Several treatment guidelines and reviews also recommend topiramate (Topamax), an anticonvulsant, to treat BED. Like the medications above, topiramate has been shown to decrease binge-eating frequency, increase abstinence from binge eating, and reduce eating-related obsessions and compulsions. Topiramate’s common side effects include: drowsiness; dizziness; nervousness; numbness in hands or feet; confusion; and problems with coordination, speech, and memory.
It’s critical to have a thorough discussion about the medication your doctor is prescribing. Bring up any concerns and questions about side effects, interactions (if you’re taking other medications), and anything else you want to know. The decision to take medication should be a collaborative, thoughtful, and well-informed one.
For most people with binge eating disorder (BED), outpatient treatment is best. However, for some, residential or inpatient treatment at an eating disorder facility might be necessary. This might be the case if individuals are also struggling with significant depression or anxiety; are suicidal; have severe BED; or if no other treatments have helped.
If medical complications are present, a person might need to stay at a hospital to get stabilized.
After individuals complete inpatient treatment, they might begin attending an outpatient program at an eating disorder facility. Some individuals might attend various therapies—such as individual therapy, group therapy, and nutrition counseling—several times a week for several hours. Others might attend the entire week for up to 10 hours a day and go home to sleep (though this tends to be rare for individuals with BED).
Learn about Health At Every Size (HAES). The basic tenets of this empirically supported paradigm focus on celebrating body diversity; finding joy in movement; and eating in a flexible and attuned way that values pleasure and honors internal cues of hunger, satiety, and appetite (instead of promoting eating plans that push on weight control). Instead of focusing on losing weight, HAES focuses on helping individuals cultivate healthy, joyful, genuinely nourishing habits.
You can learn more about HAES at the Association for Size Diversity and Health and in the book Health At Every Size: The Surprising Truth About Your Weight.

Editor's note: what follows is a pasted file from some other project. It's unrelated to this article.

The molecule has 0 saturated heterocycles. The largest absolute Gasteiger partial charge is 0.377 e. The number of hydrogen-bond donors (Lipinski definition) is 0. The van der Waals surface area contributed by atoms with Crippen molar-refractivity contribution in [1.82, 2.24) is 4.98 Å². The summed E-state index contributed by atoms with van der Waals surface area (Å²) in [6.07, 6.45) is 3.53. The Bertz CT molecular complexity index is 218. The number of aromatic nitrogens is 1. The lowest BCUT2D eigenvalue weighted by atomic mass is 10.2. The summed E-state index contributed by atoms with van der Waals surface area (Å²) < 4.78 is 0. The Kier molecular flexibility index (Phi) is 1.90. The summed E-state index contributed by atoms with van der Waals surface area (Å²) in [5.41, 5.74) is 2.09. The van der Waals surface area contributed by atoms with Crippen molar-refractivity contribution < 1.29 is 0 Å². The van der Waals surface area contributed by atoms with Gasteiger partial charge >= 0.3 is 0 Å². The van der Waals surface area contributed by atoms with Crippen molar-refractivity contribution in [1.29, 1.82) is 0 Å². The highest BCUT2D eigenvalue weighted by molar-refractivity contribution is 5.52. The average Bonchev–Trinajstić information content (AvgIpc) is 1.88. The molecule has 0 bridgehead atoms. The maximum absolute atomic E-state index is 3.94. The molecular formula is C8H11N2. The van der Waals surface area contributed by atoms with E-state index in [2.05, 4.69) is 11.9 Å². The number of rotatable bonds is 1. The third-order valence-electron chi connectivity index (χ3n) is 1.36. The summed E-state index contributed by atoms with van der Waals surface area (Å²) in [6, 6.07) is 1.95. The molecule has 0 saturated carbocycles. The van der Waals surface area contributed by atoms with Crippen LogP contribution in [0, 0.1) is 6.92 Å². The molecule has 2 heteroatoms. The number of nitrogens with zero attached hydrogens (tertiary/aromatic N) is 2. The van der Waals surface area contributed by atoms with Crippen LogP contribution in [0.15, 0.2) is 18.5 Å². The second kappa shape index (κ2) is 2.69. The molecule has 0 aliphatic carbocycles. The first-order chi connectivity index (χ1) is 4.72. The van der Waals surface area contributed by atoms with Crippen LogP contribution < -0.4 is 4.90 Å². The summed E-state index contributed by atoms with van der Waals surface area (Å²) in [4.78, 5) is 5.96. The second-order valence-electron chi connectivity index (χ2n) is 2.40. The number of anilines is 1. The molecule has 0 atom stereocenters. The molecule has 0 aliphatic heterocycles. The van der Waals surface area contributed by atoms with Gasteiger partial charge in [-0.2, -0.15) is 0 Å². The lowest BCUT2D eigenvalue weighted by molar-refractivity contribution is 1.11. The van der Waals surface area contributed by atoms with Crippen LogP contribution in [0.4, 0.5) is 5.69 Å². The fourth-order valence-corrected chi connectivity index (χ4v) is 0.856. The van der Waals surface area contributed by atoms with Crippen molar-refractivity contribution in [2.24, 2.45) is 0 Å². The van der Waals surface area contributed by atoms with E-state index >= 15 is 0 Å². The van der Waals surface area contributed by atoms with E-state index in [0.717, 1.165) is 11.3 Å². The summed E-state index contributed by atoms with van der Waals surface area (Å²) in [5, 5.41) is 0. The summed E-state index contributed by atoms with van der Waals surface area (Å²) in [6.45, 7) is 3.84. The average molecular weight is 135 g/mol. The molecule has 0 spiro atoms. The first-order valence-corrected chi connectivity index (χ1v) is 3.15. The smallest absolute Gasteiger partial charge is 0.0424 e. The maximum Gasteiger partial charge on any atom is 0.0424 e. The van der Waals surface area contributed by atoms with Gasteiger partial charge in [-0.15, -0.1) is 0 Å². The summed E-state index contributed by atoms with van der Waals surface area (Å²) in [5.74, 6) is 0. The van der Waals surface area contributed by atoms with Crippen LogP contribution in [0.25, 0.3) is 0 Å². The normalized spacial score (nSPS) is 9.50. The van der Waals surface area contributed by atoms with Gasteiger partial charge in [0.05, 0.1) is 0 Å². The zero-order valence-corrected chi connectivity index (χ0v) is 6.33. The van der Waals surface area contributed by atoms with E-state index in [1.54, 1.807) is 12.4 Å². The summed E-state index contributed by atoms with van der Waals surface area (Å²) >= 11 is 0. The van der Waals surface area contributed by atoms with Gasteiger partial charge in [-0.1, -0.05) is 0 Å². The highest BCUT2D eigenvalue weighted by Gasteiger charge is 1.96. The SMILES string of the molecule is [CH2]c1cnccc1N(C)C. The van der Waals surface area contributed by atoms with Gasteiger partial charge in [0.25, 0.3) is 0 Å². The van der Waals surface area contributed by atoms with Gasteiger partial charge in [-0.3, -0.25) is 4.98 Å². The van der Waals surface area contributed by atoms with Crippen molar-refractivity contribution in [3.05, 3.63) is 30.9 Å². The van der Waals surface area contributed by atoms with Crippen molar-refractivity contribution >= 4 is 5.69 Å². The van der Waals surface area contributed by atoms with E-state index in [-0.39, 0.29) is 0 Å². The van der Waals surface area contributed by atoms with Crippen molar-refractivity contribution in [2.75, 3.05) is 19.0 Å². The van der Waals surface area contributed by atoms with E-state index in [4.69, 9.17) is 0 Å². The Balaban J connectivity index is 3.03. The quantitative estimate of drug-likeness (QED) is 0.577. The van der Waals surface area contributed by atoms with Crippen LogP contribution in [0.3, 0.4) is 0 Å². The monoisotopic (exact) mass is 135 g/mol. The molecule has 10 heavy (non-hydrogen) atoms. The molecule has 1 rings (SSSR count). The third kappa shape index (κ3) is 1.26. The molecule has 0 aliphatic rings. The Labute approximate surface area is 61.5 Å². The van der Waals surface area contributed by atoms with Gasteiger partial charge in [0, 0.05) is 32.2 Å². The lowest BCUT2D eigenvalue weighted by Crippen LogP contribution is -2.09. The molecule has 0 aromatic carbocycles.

Learn about intuitive eating. Intuitive eating is defined as “a self-care eating framework, which integrates instinct, emotion, and rational thought.” It was created by Evelyn Tribole and Elyse Resch, who are both dietitians. It consists of 10 principles, which include rejecting the diet mentality, honoring your hunger, making peace with food, and honoring your feelings without food.
Process your emotions. Difficult emotions often trigger binge eating. Learning healthy ways to process emotions can help. For instance, you can try to gently sit with your emotions by noticing them, validating their presence, and focusing on the present moment. You can also express your emotions through writing and other creative ways. Effectively processing your emotions is a skill that requires practice and time.
Find enjoyable ways to move. Our bodies are meant to move. The key, however, is to find physical activities that are enjoyable, which will be different for different people. They also might be different for you on different days depending on what you need. Some days, you might want to take a short walk. Other days you might want to dance, try a new yoga class, or ride your bike.
You can find more self-help strategies and information on managing BED in this article, which includes insights from BED experts.
American Psychiatric Association. (2013). Diagnostic and statistical manual of mental disorders (5th ed.). Arlington, VA: American Psychiatric Publishing.
Bohon, C. (2019). Binge eating disorder in children and adolescents. Child and Adolescent Psychiatric Clinics of North America, 1-7. DOI: https://doi.org/10.1016/j.chc.2019.05.003.
Brownley K.A., Berkman N.D., Peat C.M., Lohr K.N., Cullen K.E., Bann C.M, Bulik, C.M. (2016). Binge-Eating Disorder in Adults: A Systematic Review and Meta-analysis. Annals of Internal Medicine, 165, 409–420. DOI: 10.7326/M15-2455.
Crow, S.J. (2019). Pharmacologic treatment of eating disorders. Psychiatric Clinics of North America, 42, 253-262. DOI: 10.1016/j.psc.2019.01.007.
Hilbert, A., Hoek, H.W., Schmidt, R. (2017). Evidence-based clinical guidelines for eating disorders: international comparison. Current Opinion in Psychiatry, 30, 423-437. DOI: 10.1097/YCO.0000000000000360.
Karam, A.M., Fitzsimmons-Craft, E.E., Tanofsky-Kraff, M., Wilfley, D.E. (2019). Interpersonal psychotherapy and the treatment of eating disorders. Psychiatric Clinics of North America, 42, 205-218. DOI: 10.1016/j.psc.2019.01.003.
Tartakovsky, M. (2020). Treatment for Binge Eating Disorder. Psych Central. Retrieved on September 25, 2020, from https://psychcentral.com/eating-disorders/treatment-for-binge-eating-disorder/